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ELIHU WHITTELSEY BALDWIN
Source: Dexter, Franklin Bowditch. Biographical sketches of the graduates of Yale College. New York; H. Holt, 1912 p 442
Elihu Whittelsey Baldwin, the fourth child and eldest son of Deacon Jonathan Baldwin of Durham, Greene County, NU and grandson of Abiel and Mehitabel (Johnson) Baldwin of Duram, Connecticut was born Dec 25, 1789. His mother was Submit, youngest child of (Deacon) Christopher and Patience Lord of Saybrook, Connecticut and niece of the Rev. Nathan Strong (Yale 1742). He was prepared for college by his pastor, the Rev. Jesse Townsend (Yale 1790), and entered Yale in the fall of 1807. In May of the freshman year he united with the College Church on profession of faith. He left College at the opening of the Sophomore year in order to earn money and spent nearly a year in Bethelhem, Connecticut as an assistant in the school of the Rev. Azel Backus (Yale 1787), and during the next winter had charge of the Academy in Fairfield returning to the next lower class in college in June 1810. For the two years next after graduation he again had charge of the Fairfield Academy, and he then spent 3 years in the Andover Theological Seminary. On May 1, 1817 he was licensed to preach by the Presbytery of Newburyport, and with the expectation of spending some time in missionary labor in westernNY and Ohio, he was ordained as an evangelist on Sept 10 at Londonderry, New Hampshire, by the Presbytery of Londonderry. While visiting in NY city, on his way to his destination he was persuaded to accept an appointment as City Missionary and for 3 years for October 1817 laborered without stint in that arduos field. On May 12, 1819, he married Julia Cook, only daughter of Elias A and Elizabeth (Cook) Baldwin of Newark, NJ and sister of the Rev. Joseph B. Baldwin (Yale 1827). His labors in a populous portion of the city resulted in the formation of a church, in March 1818 with the title of the Seventh Presbyterian Church over which he was installed pastor on Dec 25, 1820. He retained this position amid trials and discouragements and many tokens of success for upward of 14 years, declining meanwhile various offers of other fields. In addition to his pastoral duties he undertook much labor in connection with the New York Evangelical Missionary Society of Young Men, by which eh wasin part supported and of which he became the Corresponding Secretary in 1821. In November 1834, he was approached by an agent for Wabash College, an institution founded two years before at Crawfordsville, Indiana for the supply of educated minister for that state with the offer of the presidency. The claims of such a service appealed to him strongly and in February 1835, he signified his acceptance of the appointment. He left his people on the first of May; and devoted several months to securing funds for the college, before entering on his duties, early in November. He was duly inaugurated at Commencement in July 1836. In February 1838, he received an urgent call to the pastorate of the Manhattan Presbyterian Church in New York City, but he declined from a sense of duty to the College. He declined a similar invitation later in the same year from the Second Presbyterian Church in Indianapolis. In July 1839, he received the honorary degree of Dr. of Divinity from Hanover College, Indiana, an institution under the control of the Old School Branch of the Presbyterian Church to which President Baldwin did not belong. After the College Commencement in July 1840, he made a tedious journey into the northern part of the state and in September he was seized with the local bilious fever of which he died in Crawfordsville after a month's painful illness on October 15, in his 51st year. His widow died in Indianapolis Dec 12, 1850 in her 51st year. Their children were four sons and four daughters of whom three sons and a daughter died early in life. The surviving son was graduated at Wabash College in 1846. Dr. Baldwin impressed all beholders as a remarkably gentle, guileless and godly man, a simple, practical preacher, of uniform equanimity and indefatigable industry. His portrait is given in the Memoir by Dr. Hatfield.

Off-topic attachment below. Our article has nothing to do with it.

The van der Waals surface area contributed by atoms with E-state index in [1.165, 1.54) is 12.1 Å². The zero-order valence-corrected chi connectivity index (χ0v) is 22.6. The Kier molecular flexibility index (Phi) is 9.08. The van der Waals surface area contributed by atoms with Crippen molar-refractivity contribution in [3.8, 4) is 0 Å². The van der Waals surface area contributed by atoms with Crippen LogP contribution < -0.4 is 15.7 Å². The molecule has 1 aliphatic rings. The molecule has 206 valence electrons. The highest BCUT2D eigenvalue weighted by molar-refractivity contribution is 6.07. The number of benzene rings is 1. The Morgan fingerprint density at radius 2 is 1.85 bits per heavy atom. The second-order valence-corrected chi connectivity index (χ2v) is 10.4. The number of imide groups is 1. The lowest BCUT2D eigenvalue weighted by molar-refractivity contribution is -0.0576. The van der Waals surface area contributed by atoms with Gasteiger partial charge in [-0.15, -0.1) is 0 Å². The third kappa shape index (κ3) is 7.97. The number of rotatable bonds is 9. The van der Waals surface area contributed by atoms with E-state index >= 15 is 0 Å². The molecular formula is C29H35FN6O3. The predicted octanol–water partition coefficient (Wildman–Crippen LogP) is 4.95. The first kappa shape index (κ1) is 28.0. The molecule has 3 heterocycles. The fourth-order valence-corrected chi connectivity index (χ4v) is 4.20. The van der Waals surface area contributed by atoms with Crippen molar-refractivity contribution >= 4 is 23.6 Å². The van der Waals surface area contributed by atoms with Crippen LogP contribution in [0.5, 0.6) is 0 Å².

Note: He published: (1) Fashionable Amusements. New York: American Tract Society, 12, p 12. (2) The Final Judgment. A Sermon from Hebr ix, 29. In the National Preacher vol. 2, p 107-1, Dec 1827. (3) Considerations for the American Patriot. A sermon (from ps. ii, II) delivered on occasion of the Annual Thanksgiving, Dec 12, 1827. New York, 1828, pp 24. (4) The Five Apprentices (procrastination or the history of Edward Crawford). Philadelphia, 1828 - written for the American Sunday School Union. (5) Extracts from a charge delivered at the Ordination of five home missionaries, in Newburyport, Mass Oct 25, 1828 are given in the Home Missionary vol. 1, p 111-13 Nov 1828. (6) The young Freethinker reclaimed. Philadelphia, 1830. Written for the American Sunday School Union. (7) An extract from a private letter of December 1832 on the voluntary church efforts of American Christians is printed in the Congregational Magazine of London, vol 16 pp 495-97, August 1833. (8) An address delivered in Crawfordsville, Indiana July 13, 1836. On occasion of his Inauguration as President of Wabash College. Cincinatti, 1836, p 33. (9) A sermon (from ps cxxvi, 3) preached at the Dedication of the Presbyterian Church in Madison Street, New Yor 27 August 1837. New York, 1837 p 20. The Madison street church was a colony from that of which Dr. Baldwin had been pastor. (10) Copious extracts from his diary, parts of his addresses to the graduating classes of Wabahs College and other compositions are given in his Memoir by the Rev. Edwin F. Hatfield (New York: 1843). Authorities: Baldwin Genealogy ii, 518, 527, 557-58. Hatfield, Memoir of E.W. Baldwin, NY Observer, Oct 31, 1840. Sprague, Annals of the Amerc. Pulpit, iv 572-81. Wabash College Semi-Centennial 24-27.